ii. Ensuring it is clear to RAP members the areas of a research project application that the RAP is being asked to scrutinise to provide DEA accreditation when research projects are accessing data via multiple legal gateways;

iii. Implementing a strategy to better equip RAP members to assess processors’ accreditation reports to ensure adherence to ongoing best practice for accredited processing environments; and,

iv. Refocusing the RAP’s expertise on assessing the public good of projects, rather than a detailed overview of research methodologies.

5.4 The UKSA set out action plans to address the RAP’s requests, including investigating the feasibility of convening a RAP sub-committee to advise specifically on matters relating to processor accreditation. The Panel was content with the suggested approach and requested further information on the potential for this sub-committee for processor accreditation at a future RAP meeting.

ACTION: The Secretariat to produce a paper on the feasibility of a RAP sub- committee for processor accreditation.

ACTION: UKSA to act on the plans for improvement presented to the RAP following members’ feedback in the self-assessment.

4.5 The RAP praised the Secretariat for the fantastic job they do and are very supportive of suggested improvements they want to make in the future.

     6.   SRS Accreditation Report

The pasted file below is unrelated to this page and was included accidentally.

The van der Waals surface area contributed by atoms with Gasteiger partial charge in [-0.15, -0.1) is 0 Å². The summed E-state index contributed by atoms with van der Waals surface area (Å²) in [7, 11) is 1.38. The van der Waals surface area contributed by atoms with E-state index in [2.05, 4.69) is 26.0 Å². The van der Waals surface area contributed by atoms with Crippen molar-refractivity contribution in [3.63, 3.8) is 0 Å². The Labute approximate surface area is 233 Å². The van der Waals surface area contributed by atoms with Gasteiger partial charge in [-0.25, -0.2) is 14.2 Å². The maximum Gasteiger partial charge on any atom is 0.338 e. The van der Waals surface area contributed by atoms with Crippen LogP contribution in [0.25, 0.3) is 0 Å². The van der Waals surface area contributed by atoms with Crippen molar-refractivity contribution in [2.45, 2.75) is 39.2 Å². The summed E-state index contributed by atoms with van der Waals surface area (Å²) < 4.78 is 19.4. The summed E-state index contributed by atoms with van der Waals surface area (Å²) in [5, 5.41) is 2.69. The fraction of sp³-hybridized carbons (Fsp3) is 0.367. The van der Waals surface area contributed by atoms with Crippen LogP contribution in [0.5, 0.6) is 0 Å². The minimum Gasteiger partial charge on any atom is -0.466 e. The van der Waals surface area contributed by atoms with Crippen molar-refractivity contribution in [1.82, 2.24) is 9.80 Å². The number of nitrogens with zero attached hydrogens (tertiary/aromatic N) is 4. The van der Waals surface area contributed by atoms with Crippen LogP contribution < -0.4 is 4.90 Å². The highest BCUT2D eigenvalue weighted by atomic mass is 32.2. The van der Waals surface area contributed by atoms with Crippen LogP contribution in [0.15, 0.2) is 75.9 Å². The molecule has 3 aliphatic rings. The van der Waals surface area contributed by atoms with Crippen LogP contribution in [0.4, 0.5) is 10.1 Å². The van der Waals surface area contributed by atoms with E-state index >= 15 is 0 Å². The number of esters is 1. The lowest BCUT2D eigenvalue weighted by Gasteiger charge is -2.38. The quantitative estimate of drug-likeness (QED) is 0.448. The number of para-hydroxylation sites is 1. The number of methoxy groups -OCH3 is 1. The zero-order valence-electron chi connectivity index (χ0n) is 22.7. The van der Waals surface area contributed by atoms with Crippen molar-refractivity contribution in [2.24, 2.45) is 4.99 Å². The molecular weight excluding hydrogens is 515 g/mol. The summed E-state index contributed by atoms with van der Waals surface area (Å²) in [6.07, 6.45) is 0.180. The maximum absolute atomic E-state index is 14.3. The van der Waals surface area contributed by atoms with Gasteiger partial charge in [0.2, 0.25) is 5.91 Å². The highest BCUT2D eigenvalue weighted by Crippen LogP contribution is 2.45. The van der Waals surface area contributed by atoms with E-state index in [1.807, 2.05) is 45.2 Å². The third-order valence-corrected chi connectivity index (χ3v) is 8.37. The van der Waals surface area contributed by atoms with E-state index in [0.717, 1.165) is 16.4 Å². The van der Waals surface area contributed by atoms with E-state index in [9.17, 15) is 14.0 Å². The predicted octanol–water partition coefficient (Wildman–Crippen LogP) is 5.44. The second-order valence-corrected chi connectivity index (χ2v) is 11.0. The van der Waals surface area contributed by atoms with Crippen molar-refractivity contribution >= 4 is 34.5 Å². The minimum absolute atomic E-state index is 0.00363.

6.1 Lily O’Flynn presented the Panel with an evidence report of the ONS SRS’s second DEA accredited processor annual review. The Accreditation teams recommended that the RAP continues ONS SRS’s accreditation under the DEA. Levels of compliance with the security and capability controls selected as part of this review are either ‘Good’ or have progressed to ‘Mature’.

6.2 The Panel agreed to validate the continued accreditation of ONS SRS for the provision of data under Chapter 5 of Part 5 of the Digital Economy Act, based on the evidence provided in the annual review report.

ACTION: The Secretariat to write to ONS SRS to confirm the continuation of accreditation under the Digital Economy Act, following the successful completion of this annual review.

    7.   Any Other Business

7.1 The Chair noted the ‘for information’ These included:

i. A paper outlining the rationale and proposed prioritisation for projects that were previously approved by the Microdata Release Panel (MRP) to be accredited under the Digital Economy Act 2017 (DEA). The Panel supported this approach.

ii. An update regarding long-term remote access arrangements to the Secure Research Service (SRS). Currently, remote access will be continued for six months and the Secretariat will keep the RAP informed if remote access to the SRS is discontinued.

iii. The usual reports of accreditation processes undertaken by the UKSA and overseen by the RAP.

ACTION: The Secretariat to update the RAP if remote access to the Secure Research Service (SRS) is discontinued.

7.2 The next RAP meeting is on 8 March 2022.